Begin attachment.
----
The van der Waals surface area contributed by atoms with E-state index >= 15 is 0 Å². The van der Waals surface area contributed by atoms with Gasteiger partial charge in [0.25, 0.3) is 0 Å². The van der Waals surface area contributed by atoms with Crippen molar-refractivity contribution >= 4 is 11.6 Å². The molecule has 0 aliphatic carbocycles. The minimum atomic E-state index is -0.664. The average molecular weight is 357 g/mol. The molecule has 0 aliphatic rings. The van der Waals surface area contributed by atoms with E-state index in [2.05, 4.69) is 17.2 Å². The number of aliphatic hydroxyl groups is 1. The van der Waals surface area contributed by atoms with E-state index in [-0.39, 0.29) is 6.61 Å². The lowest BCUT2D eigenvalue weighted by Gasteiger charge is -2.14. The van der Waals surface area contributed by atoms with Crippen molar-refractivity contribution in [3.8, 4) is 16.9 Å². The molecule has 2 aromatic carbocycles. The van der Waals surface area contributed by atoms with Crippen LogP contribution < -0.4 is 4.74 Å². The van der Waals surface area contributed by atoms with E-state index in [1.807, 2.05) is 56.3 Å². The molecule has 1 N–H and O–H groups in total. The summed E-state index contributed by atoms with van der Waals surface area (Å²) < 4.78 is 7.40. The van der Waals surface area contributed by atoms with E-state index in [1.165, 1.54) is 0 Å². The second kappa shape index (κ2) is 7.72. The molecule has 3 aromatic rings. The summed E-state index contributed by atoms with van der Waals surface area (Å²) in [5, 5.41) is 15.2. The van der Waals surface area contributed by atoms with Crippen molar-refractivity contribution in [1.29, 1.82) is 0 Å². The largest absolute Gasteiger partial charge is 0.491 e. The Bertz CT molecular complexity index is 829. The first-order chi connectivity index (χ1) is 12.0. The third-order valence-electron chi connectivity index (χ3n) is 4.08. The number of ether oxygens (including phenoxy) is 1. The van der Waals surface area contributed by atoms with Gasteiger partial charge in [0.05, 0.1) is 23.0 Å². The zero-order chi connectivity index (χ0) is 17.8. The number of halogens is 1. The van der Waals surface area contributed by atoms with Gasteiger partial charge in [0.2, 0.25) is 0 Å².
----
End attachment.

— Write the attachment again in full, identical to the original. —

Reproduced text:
The van der Waals surface area contributed by atoms with E-state index >= 15 is 0 Å². The van der Waals surface area contributed by atoms with Gasteiger partial charge in [0.25, 0.3) is 0 Å². The van der Waals surface area contributed by atoms with Crippen molar-refractivity contribution >= 4 is 11.6 Å². The molecule has 0 aliphatic carbocycles. The minimum atomic E-state index is -0.664. The average molecular weight is 357 g/mol. The molecule has 0 aliphatic rings. The van der Waals surface area contributed by atoms with E-state index in [2.05, 4.69) is 17.2 Å². The number of aliphatic hydroxyl groups is 1. The van der Waals surface area contributed by atoms with E-state index in [-0.39, 0.29) is 6.61 Å². The lowest BCUT2D eigenvalue weighted by Gasteiger charge is -2.14. The van der Waals surface area contributed by atoms with Crippen molar-refractivity contribution in [3.8, 4) is 16.9 Å². The molecule has 2 aromatic carbocycles. The van der Waals surface area contributed by atoms with Crippen LogP contribution < -0.4 is 4.74 Å². The van der Waals surface area contributed by atoms with E-state index in [1.807, 2.05) is 56.3 Å². The molecule has 1 N–H and O–H groups in total. The summed E-state index contributed by atoms with van der Waals surface area (Å²) < 4.78 is 7.40. The van der Waals surface area contributed by atoms with E-state index in [1.165, 1.54) is 0 Å². The second kappa shape index (κ2) is 7.72. The molecule has 3 aromatic rings. The summed E-state index contributed by atoms with van der Waals surface area (Å²) in [5, 5.41) is 15.2. The van der Waals surface area contributed by atoms with Crippen molar-refractivity contribution in [1.29, 1.82) is 0 Å². The largest absolute Gasteiger partial charge is 0.491 e. The Bertz CT molecular complexity index is 829. The first-order chi connectivity index (χ1) is 12.0. The third-order valence-electron chi connectivity index (χ3n) is 4.08. The number of ether oxygens (including phenoxy) is 1. The van der Waals surface area contributed by atoms with Gasteiger partial charge in [0.05, 0.1) is 23.0 Å². The zero-order chi connectivity index (χ0) is 17.8. The number of halogens is 1. The van der Waals surface area contributed by atoms with Gasteiger partial charge in [0.2, 0.25) is 0 Å².